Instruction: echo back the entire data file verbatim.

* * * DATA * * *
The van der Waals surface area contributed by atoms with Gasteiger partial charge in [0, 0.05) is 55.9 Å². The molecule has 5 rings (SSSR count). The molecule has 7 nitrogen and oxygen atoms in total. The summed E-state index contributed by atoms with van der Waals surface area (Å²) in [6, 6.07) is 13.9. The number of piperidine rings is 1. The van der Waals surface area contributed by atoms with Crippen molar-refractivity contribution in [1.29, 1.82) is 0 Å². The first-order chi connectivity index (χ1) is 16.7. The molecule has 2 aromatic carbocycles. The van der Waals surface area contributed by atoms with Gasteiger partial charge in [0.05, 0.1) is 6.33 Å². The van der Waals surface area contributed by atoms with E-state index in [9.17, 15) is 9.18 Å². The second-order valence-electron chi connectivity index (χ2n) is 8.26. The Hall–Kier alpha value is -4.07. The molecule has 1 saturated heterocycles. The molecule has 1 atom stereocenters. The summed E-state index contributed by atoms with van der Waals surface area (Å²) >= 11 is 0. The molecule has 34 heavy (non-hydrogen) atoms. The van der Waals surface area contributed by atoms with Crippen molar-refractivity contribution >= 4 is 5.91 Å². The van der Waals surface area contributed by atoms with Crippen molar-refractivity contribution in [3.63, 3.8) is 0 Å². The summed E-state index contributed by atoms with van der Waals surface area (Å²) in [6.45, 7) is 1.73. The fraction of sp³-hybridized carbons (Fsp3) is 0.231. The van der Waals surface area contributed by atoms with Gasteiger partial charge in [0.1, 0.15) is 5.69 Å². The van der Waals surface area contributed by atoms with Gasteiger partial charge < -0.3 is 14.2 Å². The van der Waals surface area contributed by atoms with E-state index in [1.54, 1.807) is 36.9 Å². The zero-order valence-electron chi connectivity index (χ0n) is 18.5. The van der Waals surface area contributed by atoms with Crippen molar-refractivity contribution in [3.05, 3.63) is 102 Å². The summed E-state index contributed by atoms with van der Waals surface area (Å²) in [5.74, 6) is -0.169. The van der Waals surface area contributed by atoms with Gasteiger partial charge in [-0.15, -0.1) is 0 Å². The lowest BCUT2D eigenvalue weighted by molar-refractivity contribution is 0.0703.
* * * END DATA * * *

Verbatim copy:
The van der Waals surface area contributed by atoms with Gasteiger partial charge in [0, 0.05) is 55.9 Å². The molecule has 5 rings (SSSR count). The molecule has 7 nitrogen and oxygen atoms in total. The summed E-state index contributed by atoms with van der Waals surface area (Å²) in [6, 6.07) is 13.9. The number of piperidine rings is 1. The van der Waals surface area contributed by atoms with Crippen molar-refractivity contribution in [1.29, 1.82) is 0 Å². The first-order chi connectivity index (χ1) is 16.7. The molecule has 2 aromatic carbocycles. The van der Waals surface area contributed by atoms with Gasteiger partial charge in [0.05, 0.1) is 6.33 Å². The van der Waals surface area contributed by atoms with E-state index in [9.17, 15) is 9.18 Å². The second-order valence-electron chi connectivity index (χ2n) is 8.26. The Hall–Kier alpha value is -4.07. The molecule has 1 saturated heterocycles. The molecule has 1 atom stereocenters. The summed E-state index contributed by atoms with van der Waals surface area (Å²) >= 11 is 0. The molecule has 34 heavy (non-hydrogen) atoms. The van der Waals surface area contributed by atoms with Crippen molar-refractivity contribution >= 4 is 5.91 Å². The van der Waals surface area contributed by atoms with Crippen molar-refractivity contribution in [3.63, 3.8) is 0 Å². The summed E-state index contributed by atoms with van der Waals surface area (Å²) in [6.45, 7) is 1.73. The fraction of sp³-hybridized carbons (Fsp3) is 0.231. The van der Waals surface area contributed by atoms with Gasteiger partial charge in [0.1, 0.15) is 5.69 Å². The van der Waals surface area contributed by atoms with Gasteiger partial charge < -0.3 is 14.2 Å². The van der Waals surface area contributed by atoms with E-state index in [1.54, 1.807) is 36.9 Å². The zero-order valence-electron chi connectivity index (χ0n) is 18.5. The van der Waals surface area contributed by atoms with Crippen molar-refractivity contribution in [3.05, 3.63) is 102 Å². The summed E-state index contributed by atoms with van der Waals surface area (Å²) in [5.74, 6) is -0.169. The van der Waals surface area contributed by atoms with Gasteiger partial charge in [-0.15, -0.1) is 0 Å². The lowest BCUT2D eigenvalue weighted by molar-refractivity contribution is 0.0703.